County Criminal Court: CRIMINAL LAW — DUI — Motion to Suppress —Officer had probable cause to arrest when Appellee rear-ended another car at 55 miles per hour during the afternoon and Appellee displayed several characteristics consistent with someone who was under the influence.  Trial court’s order granting motion to suppress is reversed.  State of Florida v. Christopher Dennis, No. CRC09-001587-CFAES (Fla. 6th Cir. App. Ct. May 24, 2010).











                                                                        UCN:              51-2009-CF-001587-A000-ES

v.                                                                     Case No:       CRC09-001587-CFAES

                                                                        Lower No:    08-8819XAUTES


CHRISTOPHER DENNIS,                                                



Appeal from Pasco County Court

County Judge Robert P. Cole


Kevin Paul, A.S.A. 

for Appellant


Office of the Public Defender

for Appellee






            Appellant appeals a county court order granting Appellee’s Motion to Suppress.  The issue on appeal is whether there was probable cause to arrest Appellee for Driving Under the Influence.  We find that there was.  This Court reverses the trial court’s order as set forth below.



On May 14, 2008, Trooper Jose Ramos investigated a two-car traffic accident involving Appellee on U.S. 301 south of Rapid River Road.  It was estimated that Appellee was traveling 55 miles per hour when he rear-ended a truck during broad daylight.  Appellee’s car spun away from the truck and hit a fence with the side of his car.  Appellee’s 1997 red Pontiac had front-end damage, while the green pick-up truck had rear-end damage.  When Trooper Ramos arrived, the truck was still on the east shoulder of U.S. 301, and the Pontiac was on the west shoulder of 301 in a cow pasture.  Appellee was near his Pontaic and was determined to be its driver.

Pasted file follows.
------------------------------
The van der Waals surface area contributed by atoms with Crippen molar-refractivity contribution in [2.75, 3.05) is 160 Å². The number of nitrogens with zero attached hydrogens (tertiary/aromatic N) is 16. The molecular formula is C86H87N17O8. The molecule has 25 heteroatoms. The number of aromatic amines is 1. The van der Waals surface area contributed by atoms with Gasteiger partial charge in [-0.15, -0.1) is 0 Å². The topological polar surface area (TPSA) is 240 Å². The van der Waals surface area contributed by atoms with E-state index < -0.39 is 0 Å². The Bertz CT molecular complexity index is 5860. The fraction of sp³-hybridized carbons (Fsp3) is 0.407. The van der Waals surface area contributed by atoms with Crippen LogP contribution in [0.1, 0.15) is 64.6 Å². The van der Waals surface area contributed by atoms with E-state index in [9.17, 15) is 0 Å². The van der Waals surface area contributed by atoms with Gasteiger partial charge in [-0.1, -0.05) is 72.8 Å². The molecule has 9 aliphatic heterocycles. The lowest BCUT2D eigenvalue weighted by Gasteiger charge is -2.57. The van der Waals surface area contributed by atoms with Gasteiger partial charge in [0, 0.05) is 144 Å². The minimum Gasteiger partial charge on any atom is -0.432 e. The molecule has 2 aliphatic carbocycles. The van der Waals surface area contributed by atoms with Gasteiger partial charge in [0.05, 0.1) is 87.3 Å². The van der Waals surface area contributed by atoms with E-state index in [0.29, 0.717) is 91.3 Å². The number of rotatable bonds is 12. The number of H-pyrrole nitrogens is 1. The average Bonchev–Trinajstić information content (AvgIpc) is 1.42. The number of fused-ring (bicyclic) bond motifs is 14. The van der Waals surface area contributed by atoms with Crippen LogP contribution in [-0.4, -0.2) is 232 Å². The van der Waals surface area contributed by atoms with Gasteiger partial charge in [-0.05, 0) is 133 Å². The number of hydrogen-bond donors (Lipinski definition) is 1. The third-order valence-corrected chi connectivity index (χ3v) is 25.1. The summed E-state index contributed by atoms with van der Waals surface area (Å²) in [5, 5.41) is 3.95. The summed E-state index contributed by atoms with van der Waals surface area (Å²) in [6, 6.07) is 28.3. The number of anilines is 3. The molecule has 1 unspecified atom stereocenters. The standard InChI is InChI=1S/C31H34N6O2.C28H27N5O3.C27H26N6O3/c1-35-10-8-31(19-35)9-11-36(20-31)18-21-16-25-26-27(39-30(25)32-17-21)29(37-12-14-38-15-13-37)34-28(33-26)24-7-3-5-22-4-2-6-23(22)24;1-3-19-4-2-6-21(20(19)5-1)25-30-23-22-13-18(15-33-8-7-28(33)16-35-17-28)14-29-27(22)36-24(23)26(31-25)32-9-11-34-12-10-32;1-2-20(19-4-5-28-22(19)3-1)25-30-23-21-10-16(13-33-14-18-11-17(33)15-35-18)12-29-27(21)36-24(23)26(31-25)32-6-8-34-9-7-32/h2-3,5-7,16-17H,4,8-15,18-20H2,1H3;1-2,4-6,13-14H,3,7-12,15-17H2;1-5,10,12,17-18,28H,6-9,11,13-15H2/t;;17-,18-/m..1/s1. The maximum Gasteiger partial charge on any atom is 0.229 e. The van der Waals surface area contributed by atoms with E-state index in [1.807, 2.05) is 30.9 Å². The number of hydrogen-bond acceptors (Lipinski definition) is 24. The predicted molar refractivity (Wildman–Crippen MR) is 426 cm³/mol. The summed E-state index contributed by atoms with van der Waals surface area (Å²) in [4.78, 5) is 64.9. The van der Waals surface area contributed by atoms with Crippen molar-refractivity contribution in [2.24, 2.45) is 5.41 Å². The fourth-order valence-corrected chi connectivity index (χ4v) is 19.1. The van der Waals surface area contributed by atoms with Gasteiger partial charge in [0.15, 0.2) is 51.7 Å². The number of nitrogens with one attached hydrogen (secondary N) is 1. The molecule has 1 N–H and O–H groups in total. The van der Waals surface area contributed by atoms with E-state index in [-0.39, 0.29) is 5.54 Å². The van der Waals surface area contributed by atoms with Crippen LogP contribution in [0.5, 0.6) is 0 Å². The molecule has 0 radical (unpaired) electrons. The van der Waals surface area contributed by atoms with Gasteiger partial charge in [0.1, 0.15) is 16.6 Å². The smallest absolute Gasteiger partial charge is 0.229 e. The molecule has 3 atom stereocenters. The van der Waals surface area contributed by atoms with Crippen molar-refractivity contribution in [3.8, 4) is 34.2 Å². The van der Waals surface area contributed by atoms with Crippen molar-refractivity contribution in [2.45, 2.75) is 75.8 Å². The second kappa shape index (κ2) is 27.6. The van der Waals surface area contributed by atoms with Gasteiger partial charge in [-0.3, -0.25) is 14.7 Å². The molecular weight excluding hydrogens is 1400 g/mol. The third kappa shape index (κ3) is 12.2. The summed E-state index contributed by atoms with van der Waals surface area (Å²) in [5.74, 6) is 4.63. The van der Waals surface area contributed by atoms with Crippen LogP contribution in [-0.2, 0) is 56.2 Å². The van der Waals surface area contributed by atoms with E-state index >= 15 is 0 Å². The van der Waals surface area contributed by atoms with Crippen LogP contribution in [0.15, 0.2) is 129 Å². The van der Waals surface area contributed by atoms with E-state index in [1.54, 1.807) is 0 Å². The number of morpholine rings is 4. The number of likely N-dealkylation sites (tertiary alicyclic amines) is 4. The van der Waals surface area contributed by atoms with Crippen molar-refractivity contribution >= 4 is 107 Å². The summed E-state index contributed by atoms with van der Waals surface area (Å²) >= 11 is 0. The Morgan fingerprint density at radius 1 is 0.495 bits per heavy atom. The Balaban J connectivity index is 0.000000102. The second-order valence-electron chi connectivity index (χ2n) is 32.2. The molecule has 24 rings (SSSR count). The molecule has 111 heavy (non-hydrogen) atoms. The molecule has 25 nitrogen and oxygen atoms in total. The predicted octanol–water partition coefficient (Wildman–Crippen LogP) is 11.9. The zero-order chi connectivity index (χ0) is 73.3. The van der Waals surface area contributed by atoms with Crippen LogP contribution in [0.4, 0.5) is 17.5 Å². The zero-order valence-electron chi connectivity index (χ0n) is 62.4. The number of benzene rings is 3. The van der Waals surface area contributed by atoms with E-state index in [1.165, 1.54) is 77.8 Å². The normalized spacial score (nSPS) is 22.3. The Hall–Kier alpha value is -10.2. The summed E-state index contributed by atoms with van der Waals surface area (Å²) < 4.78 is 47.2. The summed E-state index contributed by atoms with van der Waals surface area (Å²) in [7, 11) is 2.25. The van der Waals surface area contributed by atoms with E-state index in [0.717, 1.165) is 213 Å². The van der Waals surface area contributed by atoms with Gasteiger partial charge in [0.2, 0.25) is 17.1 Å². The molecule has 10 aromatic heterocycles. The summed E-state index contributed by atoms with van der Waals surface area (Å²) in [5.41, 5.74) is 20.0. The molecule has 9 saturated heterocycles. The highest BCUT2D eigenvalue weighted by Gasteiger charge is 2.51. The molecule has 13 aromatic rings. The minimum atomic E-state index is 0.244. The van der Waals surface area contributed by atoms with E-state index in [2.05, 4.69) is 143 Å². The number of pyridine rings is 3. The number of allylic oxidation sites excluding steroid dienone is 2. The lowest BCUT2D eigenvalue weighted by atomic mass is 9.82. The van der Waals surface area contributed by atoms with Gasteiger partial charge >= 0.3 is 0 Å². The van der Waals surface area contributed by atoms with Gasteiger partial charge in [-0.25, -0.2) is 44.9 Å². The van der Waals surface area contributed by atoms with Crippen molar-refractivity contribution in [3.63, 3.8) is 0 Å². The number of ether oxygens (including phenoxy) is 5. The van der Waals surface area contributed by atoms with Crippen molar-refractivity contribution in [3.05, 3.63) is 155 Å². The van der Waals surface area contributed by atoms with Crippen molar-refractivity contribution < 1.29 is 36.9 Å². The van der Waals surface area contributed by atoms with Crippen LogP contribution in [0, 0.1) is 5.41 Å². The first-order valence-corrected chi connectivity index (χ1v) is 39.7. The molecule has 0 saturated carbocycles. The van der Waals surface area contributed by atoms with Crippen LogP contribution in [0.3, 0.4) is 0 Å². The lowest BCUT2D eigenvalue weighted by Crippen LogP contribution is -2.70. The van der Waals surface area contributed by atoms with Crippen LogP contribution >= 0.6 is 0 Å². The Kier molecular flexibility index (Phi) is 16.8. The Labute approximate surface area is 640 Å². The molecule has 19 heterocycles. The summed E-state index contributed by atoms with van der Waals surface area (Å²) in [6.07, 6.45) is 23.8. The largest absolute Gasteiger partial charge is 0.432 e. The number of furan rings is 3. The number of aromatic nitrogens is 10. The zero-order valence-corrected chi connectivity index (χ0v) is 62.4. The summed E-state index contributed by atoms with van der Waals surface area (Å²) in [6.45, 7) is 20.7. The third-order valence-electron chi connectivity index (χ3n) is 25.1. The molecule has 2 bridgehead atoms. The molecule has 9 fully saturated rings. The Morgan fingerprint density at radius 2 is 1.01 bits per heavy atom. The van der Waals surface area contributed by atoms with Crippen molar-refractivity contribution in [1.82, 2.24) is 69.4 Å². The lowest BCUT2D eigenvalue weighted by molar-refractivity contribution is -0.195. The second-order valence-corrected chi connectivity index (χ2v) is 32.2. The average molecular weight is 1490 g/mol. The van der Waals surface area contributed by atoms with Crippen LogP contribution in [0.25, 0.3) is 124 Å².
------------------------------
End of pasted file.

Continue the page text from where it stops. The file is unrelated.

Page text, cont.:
Appellee had no signs of injuries and had apparently been wearing his seatbelt during the collision.  Appellee did not have an odor of alcohol, but was lethargic and having trouble with his balance and answering questions.  Although Appellee refused to answer most questions, the ones that he did answer were confused and he was mumbling.  Trooper Ramos could only slightly understand Appellee, as he was mumbling, confused, slurring his speech, and really slow.  Appellee had trouble maintaining his balance and needed help getting to his vehicle.  In addition, Appellee was pale and sweating.  

Appellee refused to perform any field sobriety exercises; however, Trooper Ramos observed him walking.  Appellee slightly swayed and hesitated when he moved.  Trooper Ramos noticed a slight nystagmus in his pupil contraction, but he did not perform an HGN.  Appellee also refused to perform a breath, urine, or blood test.  Appellee would not tell him whether he had any medical issues, but Trooper Ramos did not feel he had any.  Trooper Ramos believed that Appellee was under the influence of some chemical substance, but not alcohol due to the lack of that odor.